Valuation: WW is currently trading at an 11.2% FCF yield on 2012 and ~9.5-10% on 2013E. Following a decline in 2013 I think Rev/Eps/FCF will increase again in 2014 from a better winter selling season (better advertising campaign/messaging, non-pregnant spokesperson, and no payroll tax increase). I think WTW is worth 12-14x 2014E FCF of $250-260M = $53-65/share (with a downside of ~$37).
Pretty much everyone is familiar with Weight Watchers. It is the leading commercial weight loss program in the world, founded 50 Year Ago by Jean Nidetch, who initially arranged meetings of friends desiring to lose weight to share dieting ideas (including what she learned attending an obesity clinic) and provide support to each other. In 1978 Heinz acquired Weight Watchers and owned it until 1999, when Artal Luxembourg (Artal Group) purchase it from Heinz (which maintained a perpetual royalty-free license to sell Weight Watchers brand food (with points values listed)) in an LBO for $735M (including only $224M of equity). Artal Group brought it public in 2001 and currently owns 51.6%.
The program is based on a proprietary points system (PointsPlus) where each food is assigned a number of points, and the diet is limited to a total number of points per day/week. WTW sells its own co-branded food in stores/online (with PointsPlus listed) or can eat your own food and calculate the points (or use guides). The plan promotes eating healthier, maintaining a caloric deficit, and exercising. WTW had a very strong 2011 driven by a change to the new PointsPlus system (as well as adding Jennifer Hudson as spokesperson), whereby most fruits and vegetables were worth 0 points, to promote eating as many of these healthy foods as they wanted.
Members take part in the program via in-person meetings and/or an online program. The meetings are run by a group leader (currently ~10K) who has successfully lost weight in the past on the WTW program and have the added benefit of weigh-ins to monitor progress and positive reinforcement by other members and the leader. Each week over a million members attend over 40K WTW meetings around the world. There are also currently 1.9M active Online Subscribers (online/app), up from 1.05M in 2010. There were 111.5M Online Paid Weeks in 2012 (up from 88M in 2011 and 52.5M in 2010) and 99.2M Meeting Paid Weeks in 2012 (from 104.8M in 2011 and 87.9M in 2010). Meeting attendance at company owned operations has declined to 50.7M paid weeks in 2012, from 57.0M in 2011 to 51.0M in 2010. WW.com online membership costs $18.95/month (eTools costs 14.95/month), while a Monthly Pass costs $42.95/month, which includes unlimited in-person meetings and free eTools, and pay-as-you go costs ~$14/meeting.
Revenue is comprised 28% by online, 51% by meetings, and 21% by products. They sell a range of products, including bars, snacks, cookbooks, food and restaurant guides with PointsPlus values, Weight Watchers magazines, PointsPlus calculators and, most recently, ActiveLink, an activity monitor and web experience that tracks activity throughout the day. Franchises represent less than 17% of worldwide attendance and in 2012 had attendance of ~10M people. Franchises typically pay a fee of 10% of their meeting fee revenue (and is included in the Meeting segment revenue.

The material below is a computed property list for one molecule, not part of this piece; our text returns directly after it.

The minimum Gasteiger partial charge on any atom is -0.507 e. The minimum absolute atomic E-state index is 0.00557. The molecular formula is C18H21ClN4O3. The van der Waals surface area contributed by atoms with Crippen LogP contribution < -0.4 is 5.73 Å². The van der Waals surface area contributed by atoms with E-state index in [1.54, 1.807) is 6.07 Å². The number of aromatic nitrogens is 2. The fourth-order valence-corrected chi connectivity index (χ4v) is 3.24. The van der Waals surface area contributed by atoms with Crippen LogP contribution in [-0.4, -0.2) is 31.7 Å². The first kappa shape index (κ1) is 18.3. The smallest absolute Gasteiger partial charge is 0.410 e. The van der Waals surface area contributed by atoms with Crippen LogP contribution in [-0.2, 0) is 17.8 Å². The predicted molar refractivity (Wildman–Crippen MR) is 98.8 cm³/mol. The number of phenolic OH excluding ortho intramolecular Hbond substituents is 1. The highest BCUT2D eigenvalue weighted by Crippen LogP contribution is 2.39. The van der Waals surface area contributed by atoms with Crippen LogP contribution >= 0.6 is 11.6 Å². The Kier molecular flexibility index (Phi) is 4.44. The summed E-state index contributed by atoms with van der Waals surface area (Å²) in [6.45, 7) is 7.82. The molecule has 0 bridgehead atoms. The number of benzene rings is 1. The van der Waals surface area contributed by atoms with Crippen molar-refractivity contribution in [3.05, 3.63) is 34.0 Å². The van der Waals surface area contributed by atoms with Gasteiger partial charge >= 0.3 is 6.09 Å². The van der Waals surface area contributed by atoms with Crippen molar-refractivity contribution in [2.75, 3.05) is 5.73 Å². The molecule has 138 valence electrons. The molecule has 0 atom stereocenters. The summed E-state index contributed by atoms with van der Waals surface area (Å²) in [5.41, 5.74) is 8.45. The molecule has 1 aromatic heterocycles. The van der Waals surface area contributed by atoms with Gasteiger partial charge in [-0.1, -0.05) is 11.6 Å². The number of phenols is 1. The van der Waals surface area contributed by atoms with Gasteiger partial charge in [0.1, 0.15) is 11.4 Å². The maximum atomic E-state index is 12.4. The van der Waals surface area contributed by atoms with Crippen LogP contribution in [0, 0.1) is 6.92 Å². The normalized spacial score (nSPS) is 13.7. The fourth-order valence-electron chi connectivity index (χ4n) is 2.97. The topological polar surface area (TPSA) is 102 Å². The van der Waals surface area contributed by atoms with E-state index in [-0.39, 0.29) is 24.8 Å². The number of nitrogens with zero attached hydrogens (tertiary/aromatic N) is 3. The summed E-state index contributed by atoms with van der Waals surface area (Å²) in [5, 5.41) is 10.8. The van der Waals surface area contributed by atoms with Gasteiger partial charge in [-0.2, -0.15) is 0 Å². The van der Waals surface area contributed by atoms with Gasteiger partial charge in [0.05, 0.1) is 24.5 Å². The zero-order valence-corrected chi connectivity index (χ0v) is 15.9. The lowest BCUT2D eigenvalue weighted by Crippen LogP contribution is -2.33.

Hitting high end of conservative 2013 guidance: WW’s weak 2013 guidance (3.50-4.00 in EPS) was based upon the assumption that weak numbers through the earnings call on 2/13 would continue for the rest of the year. Consumer confidence (the best macro indicator) is up in February and the initial shock of the payroll tax increase may have abated.
Return to growth in 2014: Even if 2013 remains weak, it’s likely that the issues that affected January (payroll tax increase, pregnant weight loss spokesperson, weak/unclear advertising with Weightwatchers 360) won’t repeat themselves and they’ll have a much stronger January 2014 adding “never-customers”.
Debt paydown and/or stock repurchases: WW has generated an average of $258M of FCF (ex stock comp) per year the past 9 years. While that could be $20-40M less than that this year, that’s still $220-240M in FCF while will be used for debt paydowns and/or repurchases. The company has repurchased $3.3B of stock the past 9 years using FCF and some additional debt. They have $209M of repurchase authorization outstanding although they are likely to focus on reducing debt.
Increased competition from apps/online solutions: The company mentioned increased competition from free apps as being a cause of their slowed WW.com. MyFitnessPal seems to be the biggest threat of the free apps, as it has now had over 10M downloads.
Continued decline in in-person meetings: WW forecasts a high-single to low-double digit decline in attendance (and paid weeks) in the Global Meetings Business for 2013. I expect this will moderate in 2014, but further significant weakness could undermine the value proposition, as current members get value from the interaction with the other members in attendance.
Successful (and safe) Obesity Drug: Qsymia and Belviq were approved last year, the first medicines approved in the US to fight obesity since 1999. While there were high expectations, Qsymia has underperformed expectation since coming to market in September 2012, with a 22% decline in new prescriptions since peaking on 2/8 due to high patient costs. Belviq was approved last June by the FDA but hasn’t been approved yet by the DEA (though should be soon), and due to danger of addiction, will be classified as a controlled substance (although in low-risk category). Qsymia and Belviq are ~$150-200/month versus $43/month for WW. And insurance coverage isn’t common for Qsymia, with only 1 in 5 prescriptions cover, with an average copay of $50-60. Additionally, Qsymia is only approved for those with a BMI of 30+ (Obese) or 27+ (overweight) only if also have another weight-related problem such as high blood pressure or high cholesterol. However, taking it during pregnancy can cause birth defects and other possible side effects are an increased heart rate, suicidal thoughts, and a greater risk of glaucoma. Many doctors are skeptical that an obesity drug can be produced that doesn’t have negative effects on the cardiovascular system.